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Contest winners demonstrate sustainability focus in cellular IoT innovation

shutterstock_2143539335Sustainability has become a focus of development across many industries. Specific and measurable environmental, social, and governance (ESG) initiatives are widely adopted by companies taking their green responsibilities more seriously than ever.

And that sense of responsibility trickles down to innovative developers who not only consider ESG factors when designing their solutions, but actively aim to create solutions that deliver sustainability benefits.

This was recently evidenced by the results of an open design contest in which the winners promoted sustainability in cellular IoT innovation.

Make it smart with cellular IoT

Supported and sponsored by Nordic Semiconductor in conjunction with the maker, hacker, and hobbyist community website Electromaker, the Make it Smart with Nordic Thingy:91 contest asked participants to plan, design, and prototype cutting-edge cellular IoT projects for smart homes and smart cities. The competitors used the Nordic Thingy:91 – a prototyping platform ideal for creating Proofs-of-Concept (PoC), demos, and initial prototypes in the IoT development phase.

Notably, while participants were not specifically asked to incorporate a sustainability element in their projects, the three major winners independently demonstrated a focus on one or more of the United Nations (UN) Sustainable Development Goals (SDGs) in their solutions.

According to Martin Lesund, Technical Marketing Manager – Cellular IoT, Nordic Semiconductor, and a member of the contest’s expert jury, all three winners realized technically ingenious ideas that also contribute to sustainability, promote responsible consumption of resources, and reduce environmental footprint. This commitment is one shared enthusiastically by Nordic, says Lesund.

So how did the winning projects put the UN’s SDGs into meaningful practice?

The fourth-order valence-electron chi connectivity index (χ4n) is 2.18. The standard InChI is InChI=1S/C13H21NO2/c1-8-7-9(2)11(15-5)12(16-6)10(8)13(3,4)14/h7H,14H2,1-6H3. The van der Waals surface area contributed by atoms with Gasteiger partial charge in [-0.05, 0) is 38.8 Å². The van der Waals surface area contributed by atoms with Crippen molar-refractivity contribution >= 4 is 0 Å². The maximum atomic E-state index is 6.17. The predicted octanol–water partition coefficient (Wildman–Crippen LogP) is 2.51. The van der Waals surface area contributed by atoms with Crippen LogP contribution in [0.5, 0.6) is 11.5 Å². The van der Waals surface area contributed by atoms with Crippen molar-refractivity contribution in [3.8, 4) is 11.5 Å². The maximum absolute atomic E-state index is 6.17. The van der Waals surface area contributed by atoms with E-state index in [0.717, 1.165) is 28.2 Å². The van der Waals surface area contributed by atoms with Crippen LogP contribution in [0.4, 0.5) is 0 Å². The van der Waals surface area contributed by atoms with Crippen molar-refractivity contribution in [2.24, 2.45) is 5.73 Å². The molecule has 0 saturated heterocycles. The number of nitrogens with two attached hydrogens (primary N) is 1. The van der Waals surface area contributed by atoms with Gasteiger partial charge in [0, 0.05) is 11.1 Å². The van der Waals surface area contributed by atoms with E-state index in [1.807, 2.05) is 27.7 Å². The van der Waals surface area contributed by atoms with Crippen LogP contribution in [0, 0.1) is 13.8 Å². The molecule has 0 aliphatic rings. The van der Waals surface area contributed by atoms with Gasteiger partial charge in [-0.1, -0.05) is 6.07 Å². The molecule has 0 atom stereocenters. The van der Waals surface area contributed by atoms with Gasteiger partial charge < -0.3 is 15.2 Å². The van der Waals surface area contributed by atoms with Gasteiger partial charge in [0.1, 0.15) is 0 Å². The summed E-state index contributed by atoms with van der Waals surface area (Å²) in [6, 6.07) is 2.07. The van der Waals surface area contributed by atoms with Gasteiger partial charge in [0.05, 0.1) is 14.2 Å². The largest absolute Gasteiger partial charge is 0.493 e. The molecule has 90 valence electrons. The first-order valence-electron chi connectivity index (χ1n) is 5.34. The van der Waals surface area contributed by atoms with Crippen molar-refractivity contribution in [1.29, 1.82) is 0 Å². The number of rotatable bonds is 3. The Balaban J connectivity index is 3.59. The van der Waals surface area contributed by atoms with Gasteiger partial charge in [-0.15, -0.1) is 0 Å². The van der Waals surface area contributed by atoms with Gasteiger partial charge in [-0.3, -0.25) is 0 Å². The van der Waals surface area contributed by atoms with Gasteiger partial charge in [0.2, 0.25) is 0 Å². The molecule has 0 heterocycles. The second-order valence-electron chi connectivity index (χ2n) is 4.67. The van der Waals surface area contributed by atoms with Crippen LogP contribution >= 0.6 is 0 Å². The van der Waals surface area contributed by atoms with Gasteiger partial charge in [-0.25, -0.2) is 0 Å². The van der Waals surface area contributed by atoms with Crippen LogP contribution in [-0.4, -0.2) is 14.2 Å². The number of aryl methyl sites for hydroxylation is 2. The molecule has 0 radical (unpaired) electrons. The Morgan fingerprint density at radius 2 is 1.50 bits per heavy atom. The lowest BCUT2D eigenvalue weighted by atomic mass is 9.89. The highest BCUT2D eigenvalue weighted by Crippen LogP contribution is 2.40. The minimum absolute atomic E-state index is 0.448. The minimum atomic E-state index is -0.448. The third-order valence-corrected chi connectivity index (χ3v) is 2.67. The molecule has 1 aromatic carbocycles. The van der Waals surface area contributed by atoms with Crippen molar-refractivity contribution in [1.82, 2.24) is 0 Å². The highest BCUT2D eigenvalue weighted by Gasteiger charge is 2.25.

Sustainability: A monitoring device for smart city environment

The overall winner, Md. Khairul Alam Taifur, created an NB-IoT based, open-source remote environmental monitoring system. The solution will be deployed in Taifur’s home city of Dhaka, Bangladesh (pictured above), which has been ranked at the top of the U.S. Air Quality Index (AQI) for the worst level of air pollution in the world. Noise pollution in Dhaka is also a major issue; it has reached a peak of 120-130 decibels at many points of the city – almost double the permissible level.

The solar-powered system encloses a Nordic Thingy:91 in a 3D printed case, and gathers a variety of environmental data—including temperature, humidity, air quality, and air pressure—before relaying the information to a remote server using the lightweight MQTT protocol. The data can be stored on the Amazon Web Services (AWS) Cloud platform for further analysis and visualized using a graphical dashboard. Data can also be accessed using Amazon Alexa through voice commands.

By collecting and sharing real-time data on the air and noise pollution in Dhaka, Taifur says implementation of the project would help raise public awareness of the challenge and ultimately drive action to make change.

The judges were impressed with the project’s use of technology to highlight the issue of pollution, while also providing useful data that could be used to combat potential health issues. What’s more, with technology increasingly shifting to energy harvesting, the solution’s use of solar power as a more sustainable approach to device lifetime was considered a major bonus by the judges.

A thermal sensor detecting kitchen activity in the smart home

Jens Ganzmann created an LTE-M activity sensor focusing on kitchen safety. The project uses an MLX90640 thermal grid sensor array and the Nordic Thingy:91’s onboard environmental sensors to detect kitchen activity such as boiling water on a gas cooking stove.

The judges were impressed by the potential lifesaving application’s focus on firmware integration and extracting the most benefit from the Nordic Thingy:91, as well as its documentation around different challenges. The solution is also designed to save energy resources like gas, for example by telling users when to turn off the stove – a feature aligned to SDG 12: Responsible consumption and production.

A ride pooling solution with environmental benefits

Vinoth Selvaraj created an LTE-M ride sharing/pooling prototype system combining the GNSS capabilities of the Nordic Thingy:91 with an app built using the Flutter framework. The iNi Rider solution opens travel to non-car owners while saving money and protecting the environment.

The transport sector is the leading cause of pollution, and exhaust fumes from motor vehicles are one of the major sources of atmospheric pollution. The rapid, unrestricted increase of vehicles on roads contributes to an environmental crisis through increased air pollution and depletion of natural resources like fossil fuels from which transport fuels are primarily derived.

But ride-sharing services, explains Selvaraj, can positively impact the environment by significantly reducing the number of vehicles on the road. Selvaraj says these solutions help reduce the carbon footprint, decrease fuel consumption and limit the depletion of fuel resources, while passengers also benefit by saving on fuel and travel costs as they contribute to environmental protection every day.

On-demand webinar  Best practices for cellular IoT development